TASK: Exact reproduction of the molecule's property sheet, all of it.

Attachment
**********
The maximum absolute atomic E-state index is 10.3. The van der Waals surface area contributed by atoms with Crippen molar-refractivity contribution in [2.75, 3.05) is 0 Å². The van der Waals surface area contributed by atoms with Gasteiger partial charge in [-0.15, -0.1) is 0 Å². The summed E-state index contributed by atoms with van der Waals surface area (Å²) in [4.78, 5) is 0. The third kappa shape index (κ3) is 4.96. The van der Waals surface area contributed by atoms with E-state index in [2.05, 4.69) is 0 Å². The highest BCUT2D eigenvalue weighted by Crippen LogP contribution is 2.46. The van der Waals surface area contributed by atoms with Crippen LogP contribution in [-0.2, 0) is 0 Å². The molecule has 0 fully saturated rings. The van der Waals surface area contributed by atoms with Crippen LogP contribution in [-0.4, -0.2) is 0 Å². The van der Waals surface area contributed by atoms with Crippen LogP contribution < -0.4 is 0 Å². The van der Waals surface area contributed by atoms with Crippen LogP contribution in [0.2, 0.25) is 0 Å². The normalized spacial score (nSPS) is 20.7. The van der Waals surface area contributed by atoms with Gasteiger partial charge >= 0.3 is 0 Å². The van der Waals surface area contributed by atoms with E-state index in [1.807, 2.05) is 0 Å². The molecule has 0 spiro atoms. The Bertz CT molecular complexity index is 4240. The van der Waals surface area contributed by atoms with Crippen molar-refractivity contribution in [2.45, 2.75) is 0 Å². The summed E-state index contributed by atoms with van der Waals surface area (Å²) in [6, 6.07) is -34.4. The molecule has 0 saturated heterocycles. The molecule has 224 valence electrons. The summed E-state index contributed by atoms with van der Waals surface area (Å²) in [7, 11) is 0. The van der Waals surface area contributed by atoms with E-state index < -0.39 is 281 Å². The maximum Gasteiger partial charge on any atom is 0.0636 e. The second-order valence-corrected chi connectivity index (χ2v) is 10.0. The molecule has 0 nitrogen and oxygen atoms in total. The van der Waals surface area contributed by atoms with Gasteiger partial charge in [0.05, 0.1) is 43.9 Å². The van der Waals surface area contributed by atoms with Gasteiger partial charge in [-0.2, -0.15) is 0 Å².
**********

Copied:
The maximum absolute atomic E-state index is 10.3. The van der Waals surface area contributed by atoms with Crippen molar-refractivity contribution in [2.75, 3.05) is 0 Å². The van der Waals surface area contributed by atoms with Gasteiger partial charge in [-0.15, -0.1) is 0 Å². The summed E-state index contributed by atoms with van der Waals surface area (Å²) in [4.78, 5) is 0. The third kappa shape index (κ3) is 4.96. The van der Waals surface area contributed by atoms with E-state index in [2.05, 4.69) is 0 Å². The highest BCUT2D eigenvalue weighted by Crippen LogP contribution is 2.46. The van der Waals surface area contributed by atoms with Crippen LogP contribution in [-0.2, 0) is 0 Å². The molecule has 0 fully saturated rings. The van der Waals surface area contributed by atoms with Crippen LogP contribution in [-0.4, -0.2) is 0 Å². The van der Waals surface area contributed by atoms with Crippen LogP contribution < -0.4 is 0 Å². The van der Waals surface area contributed by atoms with Crippen LogP contribution in [0.2, 0.25) is 0 Å². The normalized spacial score (nSPS) is 20.7. The van der Waals surface area contributed by atoms with Gasteiger partial charge >= 0.3 is 0 Å². The van der Waals surface area contributed by atoms with E-state index in [1.807, 2.05) is 0 Å². The molecule has 0 spiro atoms. The Bertz CT molecular complexity index is 4240. The van der Waals surface area contributed by atoms with Crippen molar-refractivity contribution in [2.45, 2.75) is 0 Å². The summed E-state index contributed by atoms with van der Waals surface area (Å²) in [6, 6.07) is -34.4. The molecule has 0 saturated heterocycles. The molecule has 224 valence electrons. The summed E-state index contributed by atoms with van der Waals surface area (Å²) in [7, 11) is 0. The van der Waals surface area contributed by atoms with E-state index < -0.39 is 281 Å². The maximum Gasteiger partial charge on any atom is 0.0636 e. The second-order valence-corrected chi connectivity index (χ2v) is 10.0. The molecule has 0 nitrogen and oxygen atoms in total. The van der Waals surface area contributed by atoms with Gasteiger partial charge in [0.05, 0.1) is 43.9 Å². The van der Waals surface area contributed by atoms with Gasteiger partial charge in [-0.2, -0.15) is 0 Å².